This lab is a two part lab. The first part is an experiment that will explore how successful binary search trees, AVL trees, and splay trees are in creating balanced trees. The second part will give you an opportunity to revisit the broker portion of lab 5 and redo it using a balanced tree scheme. You will use a new type of balanced binary tree, a red-black tree, that is even more efficient than AVL or splay trees. You will be using Dr. Plank's red-black tree library, which you will see much more of in CS302 and CS360. The implementation of a red-black tree is quite complicated and we will not explore its implementation in this class.

In tree.h you will find the definition of a binary tree
node and routines for creating binary search trees, AVL trees, and splay
trees. The source file, **tree.c**, can be found in
~cs140/www-home/spring-2005/src and the object file **tree.o** can be found
in ~cs140/www-home/spring-2005/objs. The object file is linked automatically
to your executable by the makefile provided for this lab. You do not need to
read or understand the source code in **tree.c** in order to complete this
lab. The comments you find in `tree.h` should be sufficient for you
to complete the lab. One important thing to note about the `make_tree`
functions is that they create and return a sentinel node. Hence your program
will have pointers to sentinel nodes rather than to the roots of the trees.
If you want to get a pointer to the root of a tree you should call the
function `tree_root` and pass it a pointer to the sentinel node. The
insert and find functions expect pointers to the sentinel nodes as well.

Your task is to read a file that is given on the command line and
insert each word in the file into a binary search tree, an AVL tree, and a
splay tree. You should only insert a word into the trees if it has not yet
occurred in the file. You can check whether it has already been seen by
calling the `splay_tree_find` function on the splay tree. It will
return 0 if the word is not in the tree and otherwise will return a pointer
to the node containing the word. You should also save each unique word on
a dllist so that you can do a series of finds on the splay tree once all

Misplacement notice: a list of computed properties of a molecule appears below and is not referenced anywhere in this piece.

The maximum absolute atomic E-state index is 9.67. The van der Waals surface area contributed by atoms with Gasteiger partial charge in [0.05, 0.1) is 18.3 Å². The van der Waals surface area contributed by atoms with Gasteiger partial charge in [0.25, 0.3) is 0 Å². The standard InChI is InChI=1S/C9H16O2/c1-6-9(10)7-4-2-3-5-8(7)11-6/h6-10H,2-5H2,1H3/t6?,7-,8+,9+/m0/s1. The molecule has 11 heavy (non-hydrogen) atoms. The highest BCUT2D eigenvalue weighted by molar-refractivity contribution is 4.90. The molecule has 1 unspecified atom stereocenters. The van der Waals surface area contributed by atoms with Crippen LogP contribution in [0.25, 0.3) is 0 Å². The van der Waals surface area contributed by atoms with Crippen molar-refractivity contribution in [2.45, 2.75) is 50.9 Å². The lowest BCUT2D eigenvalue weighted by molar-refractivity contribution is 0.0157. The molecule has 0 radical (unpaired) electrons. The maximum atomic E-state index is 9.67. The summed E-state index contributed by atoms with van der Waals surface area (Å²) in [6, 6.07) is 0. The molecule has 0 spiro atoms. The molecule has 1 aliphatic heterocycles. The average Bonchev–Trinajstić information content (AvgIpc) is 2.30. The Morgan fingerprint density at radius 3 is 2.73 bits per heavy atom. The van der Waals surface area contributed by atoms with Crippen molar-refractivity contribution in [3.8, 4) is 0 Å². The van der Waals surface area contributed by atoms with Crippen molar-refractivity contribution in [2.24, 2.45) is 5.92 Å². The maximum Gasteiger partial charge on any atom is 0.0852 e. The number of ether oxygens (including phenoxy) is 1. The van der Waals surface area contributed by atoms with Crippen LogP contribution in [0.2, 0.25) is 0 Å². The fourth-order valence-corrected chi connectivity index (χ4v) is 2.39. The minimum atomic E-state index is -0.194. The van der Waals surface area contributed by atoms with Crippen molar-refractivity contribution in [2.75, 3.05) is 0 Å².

the words in the file have been read. You should append words to the dllist.

Once all the words in the file have been read and inserted into the
respective trees, you should traverse the dllist of words that you created
and for each word you should call the `splay_tree_find` function on
your splay tree. Before each such call you should compute the height of
the current tree and the depth of the word for which you will be searching.
You will want to keep a cumulative total of the height and the depth so that
you can compute an average depth and height when you have completed all the
finds. The depth of the word for which you are searching can be found by
writing a simple find function for a binary search tree and computing the
depth as you search for the node. Note that the node is always guaranteed
to be in the tree so you do not have to worry about reaching NULL nodes at
the bottom of the tree. You can use this fact to simplify your find function.

The reason for computing the depth and height of the splay tree before each find is that the find command will dynamically adjust the tree and hence the tree's height and the depth of the nodes will change after each find. By calculating the depth of a word before a find is performed on it you can accurately count the number of nodes that must be traversed to find it. If you calculate the depth of a word after a find is performed the depth will always be 0 because the find command rotates the word to the root.